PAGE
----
Thus far, I have had interviews for legal counsel with Skycatch, a drone startup, and the Wikimedia Foundation (nonprofit that runs Wikipedia). Words cannot express how grateful I am to even have made it to the interview process. I did not get either job, but I do not think it was because of my race. My gut feeling with Skycatch is that I wasn’t hired because of my litigation background and they were looking for someone with more transactional experience. And I didn’t feel good about the Wikipedia interview.

I honestly feel like going to school in the South is a bigger strike against me than my race. People are aware that UNC-Chapel Hill is a great college, but few realize the University of Georgia is a Top 30 law school and Top 5 for my master’s program. I even had to revise my resume to add the U.S. News rankings because I felt like I was getting overlooked by people who attended West Coast institutions. Unlike going to public institutions in the South, racial diversity can be seen as a good thing. Indeed, Apple just donated over $50 million to get more minorities and women into tech. Venture capitalist Ben Horowitz also has been actively working to increase the number of Black founders.

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I also know that working at boutique firm is a strike against me. When companies say they want someone who works at a “top” law firm, they mean a large law firm. However, it’s a known fact that associates at smaller firms have more autonomy and responsibility than people at large firms. In fact, my old firm only hired former federal law clerks for its litigation team. I don’t know of any large firm whose standards are that high.

Don’t get me wrong, there is a force to keep certain people out of tech, but I believe the problem is worse in private companies. In fact, at the Crunchies (think the Oscars for tech), a startup founder’s wife told me that many investors will not invest in a company if there are too many non-Asian minorities and women at the company. I’m sure Ellen Pao would agree with regard to discrimination against women. For Blacks in tech, we can only aspire to become Tristan Walker. And if you don’t know who that is, you’ve just proven my point (no hyperlink, google him for yourself).

The ironic thing is that despite meeting many people who fit the “founder profile” (white and Asian men), I haven’t met many people with truly disruptive business models. Rather, they just want to piggyback off something that has been done before (“My startup is like [insert successful company], but [insert meaningless distinction]”). Not to toot my own horn, but I have good startup ideas. I just don’t code well enough to build them by myself.

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That’s precisely why there’s a premium for engineers out here. A guy who used to work for Lyft told me that there was a $1,000 finder’s fee for new employees, but $10,000 if you were an engineer. Kind of makes me wish I did not go to law school … or college for that matter. Seriously, why pay all that money for college when you can go to coding school for a fraction of the price, make over six figures, and get equity in a company? I definitely feel like my high school guidance counselor dropped the ball on that one.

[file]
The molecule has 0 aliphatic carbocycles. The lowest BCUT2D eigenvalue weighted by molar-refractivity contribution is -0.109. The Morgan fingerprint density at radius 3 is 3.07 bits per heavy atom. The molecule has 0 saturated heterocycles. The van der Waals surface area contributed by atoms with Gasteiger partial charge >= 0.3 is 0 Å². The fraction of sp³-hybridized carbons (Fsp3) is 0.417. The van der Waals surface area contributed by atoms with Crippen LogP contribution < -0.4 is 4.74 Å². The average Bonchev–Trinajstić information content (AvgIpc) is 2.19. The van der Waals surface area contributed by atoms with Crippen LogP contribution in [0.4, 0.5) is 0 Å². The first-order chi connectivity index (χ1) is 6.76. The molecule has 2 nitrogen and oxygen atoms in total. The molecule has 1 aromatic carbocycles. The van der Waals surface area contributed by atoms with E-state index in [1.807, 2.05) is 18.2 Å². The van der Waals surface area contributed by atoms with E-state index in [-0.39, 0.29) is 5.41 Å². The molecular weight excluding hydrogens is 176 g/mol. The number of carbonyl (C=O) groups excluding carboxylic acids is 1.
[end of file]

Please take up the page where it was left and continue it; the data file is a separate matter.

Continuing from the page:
Coding is a language that should be taught in every school. Sadly, coding courses are not available at many schools, including ones in SF. That’s why I gladly accepted a position on the board of Mission Bit, a nonprofit that teaches coding to public high school students.

Of course, when you take tech out of the equation SF, is just like any other city. The weather is much different from the South. People back East tend to think of California as a whole, but the weather in Northern California is much different from Southern California. In fact, with the microclimates in SF, the weather can be significantly different just one mile away. The weather is dramatically warmer if you go to East or South Bay.

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The next thing to surprise me is the difference in how women look. It’s not uncommon to see women in full club attire at the Lenox Mall in Atlanta. The other end of the spectrum is SF, where many women seem to wear fairly androgynous clothing. Of course, women in San Francisco dress up, but it’s reserved for special occasions, Temple Nightclub, and the Marina District (still haven’t been to verify).

The last thing to surprise me has been the Christian community. Growing up, I expected to find nothing but “Godless heathens” in SF. In the “Bible Belt,” people often claim to be Christian because it is part of the culture. Here, however, being Christian isn’t as ingrained in the culture, so you have to be more intentional with it.

The churches I’ve been to here also seem to be very involved in the community, especially with helping the poor. In fact, the first civic organization I joined was a YWAM Tenderloin ministry.

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Homeless people need more than a meal or some money. They need people who are willing to make a long-term investment. And I intend on being here for the long haul. I’ve had some life-changing experiences in SF, but nothing has been more transformative than walking around the Tenderloin at night and handing out hot chocolate to homeless people with YWAM. We engaged with people by learning their life stories, shaking hands, giving a hug of encouragement, and praying for them, if they requested it. That’s what Christ requires of his followers, yet I had never even had an actual conversation with a homeless person until I ventured to the land of Godless heathens. Ironic, indeed.

I visited Atlanta during Easter weekend and was angry for most of the time. I was angry that my mom lived so far from the city. I was angry that it was difficult to walk around Midtown. When I got to Midtown, I parked my car in a surface lot and was determined to walk as much as possible. After making a few stops to see friends, I eventually made it out as far as General Assembly at Ponce City Market (about 2.3 miles from where I parked). I then was angry that the tech networking event at General Assembly was overrun by people who were only there for the free beer.

I get angry in SF, too. I saw a quote at the African American museum from Rep. Barbara Jordan that read, “All blacks are militant in their guts, but militancy is expressed in different ways.” For me, militancy is best expressed by attacking the problem and not just complaining about it. I’m furious about the homeless problem in SF, so I’m working to do something about it. And I’d like to see more Blacks in tech, so I started with myself.

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Jarrod Jenkins received his JD/MPA from the University of Georgia. He currently resides in San Francisco. When he's not eating or listening to music, he's probably talking to a stranger about autonomous vehicles.